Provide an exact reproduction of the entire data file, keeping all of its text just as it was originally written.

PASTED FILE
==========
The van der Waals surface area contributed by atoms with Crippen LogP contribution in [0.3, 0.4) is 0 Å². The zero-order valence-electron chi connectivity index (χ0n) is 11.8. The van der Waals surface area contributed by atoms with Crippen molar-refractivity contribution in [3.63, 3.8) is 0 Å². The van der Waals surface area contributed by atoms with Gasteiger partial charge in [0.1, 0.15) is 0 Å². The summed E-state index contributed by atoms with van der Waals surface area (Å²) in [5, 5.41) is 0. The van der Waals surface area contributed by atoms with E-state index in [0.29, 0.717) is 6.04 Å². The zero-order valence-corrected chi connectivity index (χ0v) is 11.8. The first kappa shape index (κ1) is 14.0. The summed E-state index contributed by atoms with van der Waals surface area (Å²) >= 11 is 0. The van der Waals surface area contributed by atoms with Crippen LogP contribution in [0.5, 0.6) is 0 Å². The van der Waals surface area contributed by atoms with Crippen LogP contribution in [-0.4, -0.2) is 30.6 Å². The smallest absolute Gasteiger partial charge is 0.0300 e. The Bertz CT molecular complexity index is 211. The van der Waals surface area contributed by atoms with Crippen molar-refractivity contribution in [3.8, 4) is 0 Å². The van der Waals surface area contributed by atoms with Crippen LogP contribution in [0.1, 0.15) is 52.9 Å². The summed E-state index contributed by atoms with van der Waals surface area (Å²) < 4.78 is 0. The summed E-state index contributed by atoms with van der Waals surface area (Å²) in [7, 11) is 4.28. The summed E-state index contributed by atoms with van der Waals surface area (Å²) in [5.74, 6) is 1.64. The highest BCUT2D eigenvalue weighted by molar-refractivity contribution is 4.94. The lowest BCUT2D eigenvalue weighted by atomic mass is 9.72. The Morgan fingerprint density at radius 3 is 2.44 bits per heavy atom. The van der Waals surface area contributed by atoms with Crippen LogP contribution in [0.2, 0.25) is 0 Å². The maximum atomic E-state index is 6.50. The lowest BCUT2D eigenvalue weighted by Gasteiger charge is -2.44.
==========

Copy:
The van der Waals surface area contributed by atoms with Crippen LogP contribution in [0.3, 0.4) is 0 Å². The zero-order valence-electron chi connectivity index (χ0n) is 11.8. The van der Waals surface area contributed by atoms with Crippen molar-refractivity contribution in [3.63, 3.8) is 0 Å². The van der Waals surface area contributed by atoms with Gasteiger partial charge in [0.1, 0.15) is 0 Å². The summed E-state index contributed by atoms with van der Waals surface area (Å²) in [5, 5.41) is 0. The van der Waals surface area contributed by atoms with E-state index in [0.29, 0.717) is 6.04 Å². The zero-order valence-corrected chi connectivity index (χ0v) is 11.8. The first kappa shape index (κ1) is 14.0. The summed E-state index contributed by atoms with van der Waals surface area (Å²) >= 11 is 0. The van der Waals surface area contributed by atoms with Crippen LogP contribution in [0.5, 0.6) is 0 Å². The van der Waals surface area contributed by atoms with Crippen LogP contribution in [-0.4, -0.2) is 30.6 Å². The smallest absolute Gasteiger partial charge is 0.0300 e. The Bertz CT molecular complexity index is 211. The van der Waals surface area contributed by atoms with Crippen molar-refractivity contribution in [3.8, 4) is 0 Å². The van der Waals surface area contributed by atoms with Crippen LogP contribution in [0.1, 0.15) is 52.9 Å². The summed E-state index contributed by atoms with van der Waals surface area (Å²) < 4.78 is 0. The summed E-state index contributed by atoms with van der Waals surface area (Å²) in [7, 11) is 4.28. The summed E-state index contributed by atoms with van der Waals surface area (Å²) in [5.74, 6) is 1.64. The highest BCUT2D eigenvalue weighted by molar-refractivity contribution is 4.94. The lowest BCUT2D eigenvalue weighted by atomic mass is 9.72. The Morgan fingerprint density at radius 3 is 2.44 bits per heavy atom. The van der Waals surface area contributed by atoms with Crippen LogP contribution in [0.2, 0.25) is 0 Å². The maximum atomic E-state index is 6.50. The lowest BCUT2D eigenvalue weighted by Gasteiger charge is -2.44.